Figure 6. Glutamate and GSH permeability of the whole-cell currents activated by cell swelling in rat thymocytes.

(A) Whole-cell current responses to ramp pulses from −70 to +70 mV before and after replacement of extracellular Cl with glutamate. The pipette solution was Cl-rich (125 mM CsCl); the bath solution was normal Ringer (curve 1) or low-Cl Ringer solution in which 135 mM NaCl was replaced with 135 mM Na-glutamate (curve 2). (B) Whole-cell current responses to ramp pulses from −70 to +70 mV before and after replacement of extracellular Cl with GSH. The pipette solution was Cl-rich (125 mM CsCl); the bath solution was the normal Ringer (curve 1) or low-Cl Ringer solution in which 135 mM NaCl was replaced with 135 mM Na-GSH (curve 2). (C) Instantaneous whole-cell I–V relationships in response to step pulses in 20 mV increments. The pipette solution was Cl-rich (curve 1: 125 mM CsCl) or GSH-rich (curve 2: 100 mM Cs-GSH plus 25 mM CsCl). The bath solution was the normal Ringer solution. Averaged data of 6 experiments performed in each configuration are plotted.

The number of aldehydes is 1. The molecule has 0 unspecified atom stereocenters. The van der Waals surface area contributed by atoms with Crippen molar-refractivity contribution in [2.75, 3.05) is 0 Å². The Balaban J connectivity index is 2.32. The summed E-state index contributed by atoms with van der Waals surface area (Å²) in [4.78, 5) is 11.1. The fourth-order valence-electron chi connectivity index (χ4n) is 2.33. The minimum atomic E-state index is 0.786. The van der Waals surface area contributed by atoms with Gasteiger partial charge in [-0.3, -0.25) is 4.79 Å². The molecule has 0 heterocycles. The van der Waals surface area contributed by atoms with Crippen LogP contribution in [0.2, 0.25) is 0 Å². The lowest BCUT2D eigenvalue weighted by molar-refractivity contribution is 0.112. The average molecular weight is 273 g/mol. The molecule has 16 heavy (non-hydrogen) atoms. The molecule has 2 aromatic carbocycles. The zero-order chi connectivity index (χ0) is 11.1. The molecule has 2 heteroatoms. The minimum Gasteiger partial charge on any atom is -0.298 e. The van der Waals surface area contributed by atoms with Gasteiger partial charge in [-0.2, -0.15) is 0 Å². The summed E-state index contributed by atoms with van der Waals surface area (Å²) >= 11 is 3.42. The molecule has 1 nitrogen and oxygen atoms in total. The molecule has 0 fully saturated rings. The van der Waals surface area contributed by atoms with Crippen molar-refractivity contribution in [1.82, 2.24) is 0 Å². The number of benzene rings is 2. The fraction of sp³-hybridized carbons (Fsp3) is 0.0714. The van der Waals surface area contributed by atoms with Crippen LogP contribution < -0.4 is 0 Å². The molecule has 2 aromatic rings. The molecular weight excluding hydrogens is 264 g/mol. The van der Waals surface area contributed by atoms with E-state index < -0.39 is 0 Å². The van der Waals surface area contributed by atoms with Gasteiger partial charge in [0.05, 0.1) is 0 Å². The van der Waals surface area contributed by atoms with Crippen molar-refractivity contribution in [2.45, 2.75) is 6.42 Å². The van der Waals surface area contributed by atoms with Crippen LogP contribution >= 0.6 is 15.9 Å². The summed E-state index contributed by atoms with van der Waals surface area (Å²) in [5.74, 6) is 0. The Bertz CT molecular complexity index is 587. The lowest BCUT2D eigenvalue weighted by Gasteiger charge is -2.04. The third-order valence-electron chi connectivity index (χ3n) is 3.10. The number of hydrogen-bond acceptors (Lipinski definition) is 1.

Delivery of GSH to the cellular milieu is an important step in the γ-glutamyl cycle. Various stimuli have been reported to augment the GSH release, including oxidative stress in Calu-3 airway epithelial cells [33], divalent cation-free [34] or low extracellular Ca2+ medium [35] in cultured rat astrocytes, glutamate treatment in retinal cell cultures [28], NMDA and kainate [36] and high K+-induced depolarization [37] in rat brain slices, cerebral ischemia [38][40] and administration of ammonia [41] in microdialyzed rat brain, norepinephrine administration in canulated leghorn carotid artery, hepatic and portal veins and bile duct [42], apoptotic stimuli [43], [44] in epithelial [45][50] and lymphoid [51][54] cells.